These Nakshatras are used by practitioners for indicating the quality of a person’s mind-set as well as ascertaining subtle qualities of the nine planets specific to each natal chart. In addition, they can be used for determining personality types; the starting points of the planetary periods – see next section; favourable times for beginning important actions in electional astrology; and are key factors in relationship compatibility.
Thousands of stars are visible but Western Astrologers may in their interpretation of horoscopes consider the transit of the planets over 26 specific stars that have a determined zodiacal longitude. These astrologers are not in agreement as to the significance of the fixed stars in a natal horoscope, which is the only place where they are used.
Different systems to determine the timing of events
In timing major events or changes in our lives, Western Astrology uses progressions (any method of advancing the planets and house cusps of a natal horoscope to a particular time after birth) and transits (the position and movement of the planets on a given day; used in reference to planets passing over a natal planet or crossing a natal house).
Vedic astrologers may also apply these systems, but their primary system is the use of planetary periods, called dashas. There are 32 such systems outlined by Parashara in his treatise. Under the most commonly used Vimshottari Dasha system, each of the nine planets is given a particular time span, periods varying from 6 to 20 years, giving a total of 120 years, when their particular influence will have a predominant effect on an individual’s life. These periods can be divided into sub-periods and sub-sub periods to show the planetary influences operating on a particular day.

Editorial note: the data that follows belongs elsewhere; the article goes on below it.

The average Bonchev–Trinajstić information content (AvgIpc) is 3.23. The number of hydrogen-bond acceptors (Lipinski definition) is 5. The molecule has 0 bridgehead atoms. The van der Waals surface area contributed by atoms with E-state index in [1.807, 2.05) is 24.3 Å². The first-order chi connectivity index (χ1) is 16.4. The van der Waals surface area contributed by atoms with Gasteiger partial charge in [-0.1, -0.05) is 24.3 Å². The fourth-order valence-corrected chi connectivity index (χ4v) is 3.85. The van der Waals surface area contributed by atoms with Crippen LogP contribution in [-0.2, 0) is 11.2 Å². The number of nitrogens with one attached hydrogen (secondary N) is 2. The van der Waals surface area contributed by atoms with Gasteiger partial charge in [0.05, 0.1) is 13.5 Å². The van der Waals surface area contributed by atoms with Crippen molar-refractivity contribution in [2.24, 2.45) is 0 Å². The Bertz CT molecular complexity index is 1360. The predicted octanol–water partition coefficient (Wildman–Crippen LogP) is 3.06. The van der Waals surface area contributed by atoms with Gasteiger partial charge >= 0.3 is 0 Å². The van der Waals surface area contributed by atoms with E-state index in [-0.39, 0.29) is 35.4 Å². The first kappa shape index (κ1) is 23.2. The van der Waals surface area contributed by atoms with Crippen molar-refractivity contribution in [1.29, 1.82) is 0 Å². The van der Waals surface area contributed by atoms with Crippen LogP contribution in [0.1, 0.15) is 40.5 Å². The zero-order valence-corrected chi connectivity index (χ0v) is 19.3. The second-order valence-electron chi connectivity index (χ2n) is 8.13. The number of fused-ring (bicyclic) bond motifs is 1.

Given an accurate birth time, the dasha system in combination with the natal chart can pinpoint the time when each period of fortune or misfortune will begin and end by providing actual dates. Two people may have indicated in their chart wonderful careers, good earnings and great accomplishments. But, one of them may find his niche early in life, while the other must first navigate difficult waters before finally achieving prosperity. The system can indicate the timing of such events, as well as the timings of successes and failures for individuals as well as for nations
There is a belief amongst some western astrologers that the Vedic system is based on myth and is therefore unscientific. In fact, the foundation of Vedic Astrology is the mathematics used in modern astronomy with regard to any astronomical phenomena applied in the system. These astronomical calculations form the basis of computer software, such as Shri Jyoti Star, Parashara’s Light and Kala, used by professional Vedic Astrologers. Myths are only used as an aid to learning important astrological principles.